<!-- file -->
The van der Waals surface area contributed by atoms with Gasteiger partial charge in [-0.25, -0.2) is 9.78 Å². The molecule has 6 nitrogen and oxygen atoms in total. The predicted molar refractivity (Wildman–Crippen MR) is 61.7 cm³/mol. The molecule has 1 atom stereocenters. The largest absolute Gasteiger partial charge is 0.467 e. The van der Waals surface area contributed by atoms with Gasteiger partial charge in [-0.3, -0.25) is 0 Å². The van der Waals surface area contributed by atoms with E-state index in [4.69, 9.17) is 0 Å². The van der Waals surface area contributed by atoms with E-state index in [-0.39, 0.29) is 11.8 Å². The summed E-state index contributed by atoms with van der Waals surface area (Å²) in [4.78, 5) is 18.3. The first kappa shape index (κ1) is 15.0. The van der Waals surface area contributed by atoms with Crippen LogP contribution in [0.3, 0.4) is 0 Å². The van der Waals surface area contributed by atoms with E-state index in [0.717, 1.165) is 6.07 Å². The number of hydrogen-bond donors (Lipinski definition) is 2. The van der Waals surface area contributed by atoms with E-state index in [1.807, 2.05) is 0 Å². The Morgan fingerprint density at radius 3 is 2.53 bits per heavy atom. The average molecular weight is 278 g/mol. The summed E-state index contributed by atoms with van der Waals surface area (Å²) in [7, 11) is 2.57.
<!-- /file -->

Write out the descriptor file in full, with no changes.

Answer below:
The van der Waals surface area contributed by atoms with Gasteiger partial charge in [-0.25, -0.2) is 9.78 Å². The molecule has 6 nitrogen and oxygen atoms in total. The predicted molar refractivity (Wildman–Crippen MR) is 61.7 cm³/mol. The molecule has 1 atom stereocenters. The largest absolute Gasteiger partial charge is 0.467 e. The van der Waals surface area contributed by atoms with Gasteiger partial charge in [-0.3, -0.25) is 0 Å². The van der Waals surface area contributed by atoms with E-state index in [4.69, 9.17) is 0 Å². The van der Waals surface area contributed by atoms with E-state index in [-0.39, 0.29) is 11.8 Å². The summed E-state index contributed by atoms with van der Waals surface area (Å²) in [4.78, 5) is 18.3. The first kappa shape index (κ1) is 15.0. The van der Waals surface area contributed by atoms with Crippen LogP contribution in [0.3, 0.4) is 0 Å². The van der Waals surface area contributed by atoms with E-state index in [0.717, 1.165) is 6.07 Å². The number of hydrogen-bond donors (Lipinski definition) is 2. The van der Waals surface area contributed by atoms with E-state index in [1.807, 2.05) is 0 Å². The Morgan fingerprint density at radius 3 is 2.53 bits per heavy atom. The average molecular weight is 278 g/mol. The summed E-state index contributed by atoms with van der Waals surface area (Å²) in [7, 11) is 2.57.